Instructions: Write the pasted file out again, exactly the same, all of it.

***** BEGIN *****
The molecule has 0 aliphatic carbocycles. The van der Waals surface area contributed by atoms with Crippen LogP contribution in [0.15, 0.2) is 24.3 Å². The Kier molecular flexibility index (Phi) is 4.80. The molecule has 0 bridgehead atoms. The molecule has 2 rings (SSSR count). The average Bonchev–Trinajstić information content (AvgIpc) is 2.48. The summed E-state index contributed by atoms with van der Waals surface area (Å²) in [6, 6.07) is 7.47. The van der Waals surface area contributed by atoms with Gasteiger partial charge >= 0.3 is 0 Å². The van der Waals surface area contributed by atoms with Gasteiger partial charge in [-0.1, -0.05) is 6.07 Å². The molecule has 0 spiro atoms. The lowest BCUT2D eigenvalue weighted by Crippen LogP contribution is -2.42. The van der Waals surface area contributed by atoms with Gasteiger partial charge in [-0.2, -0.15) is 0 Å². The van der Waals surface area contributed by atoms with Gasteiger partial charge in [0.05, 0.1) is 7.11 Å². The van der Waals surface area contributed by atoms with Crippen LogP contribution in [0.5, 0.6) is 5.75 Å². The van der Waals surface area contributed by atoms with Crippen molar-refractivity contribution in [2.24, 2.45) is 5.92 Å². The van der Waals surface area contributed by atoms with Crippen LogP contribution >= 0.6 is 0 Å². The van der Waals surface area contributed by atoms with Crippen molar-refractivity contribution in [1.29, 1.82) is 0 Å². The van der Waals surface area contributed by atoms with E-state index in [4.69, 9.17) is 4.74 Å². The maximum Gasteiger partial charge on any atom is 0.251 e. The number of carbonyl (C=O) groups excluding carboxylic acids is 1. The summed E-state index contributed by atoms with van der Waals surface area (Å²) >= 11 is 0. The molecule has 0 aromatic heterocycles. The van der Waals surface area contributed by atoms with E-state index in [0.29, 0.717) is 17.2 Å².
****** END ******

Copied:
The molecule has 0 aliphatic carbocycles. The van der Waals surface area contributed by atoms with Crippen LogP contribution in [0.15, 0.2) is 24.3 Å². The Kier molecular flexibility index (Phi) is 4.80. The molecule has 0 bridgehead atoms. The molecule has 2 rings (SSSR count). The average Bonchev–Trinajstić information content (AvgIpc) is 2.48. The summed E-state index contributed by atoms with van der Waals surface area (Å²) in [6, 6.07) is 7.47. The van der Waals surface area contributed by atoms with Gasteiger partial charge >= 0.3 is 0 Å². The van der Waals surface area contributed by atoms with Gasteiger partial charge in [-0.1, -0.05) is 6.07 Å². The molecule has 0 spiro atoms. The lowest BCUT2D eigenvalue weighted by Crippen LogP contribution is -2.42. The van der Waals surface area contributed by atoms with Gasteiger partial charge in [-0.2, -0.15) is 0 Å². The van der Waals surface area contributed by atoms with Gasteiger partial charge in [0.05, 0.1) is 7.11 Å². The van der Waals surface area contributed by atoms with Crippen LogP contribution in [0.5, 0.6) is 5.75 Å². The van der Waals surface area contributed by atoms with Crippen molar-refractivity contribution in [2.24, 2.45) is 5.92 Å². The van der Waals surface area contributed by atoms with Crippen LogP contribution >= 0.6 is 0 Å². The van der Waals surface area contributed by atoms with Crippen molar-refractivity contribution in [1.29, 1.82) is 0 Å². The van der Waals surface area contributed by atoms with E-state index in [4.69, 9.17) is 4.74 Å². The maximum Gasteiger partial charge on any atom is 0.251 e. The number of carbonyl (C=O) groups excluding carboxylic acids is 1. The summed E-state index contributed by atoms with van der Waals surface area (Å²) >= 11 is 0. The molecule has 0 aromatic heterocycles. The van der Waals surface area contributed by atoms with E-state index in [0.29, 0.717) is 17.2 Å².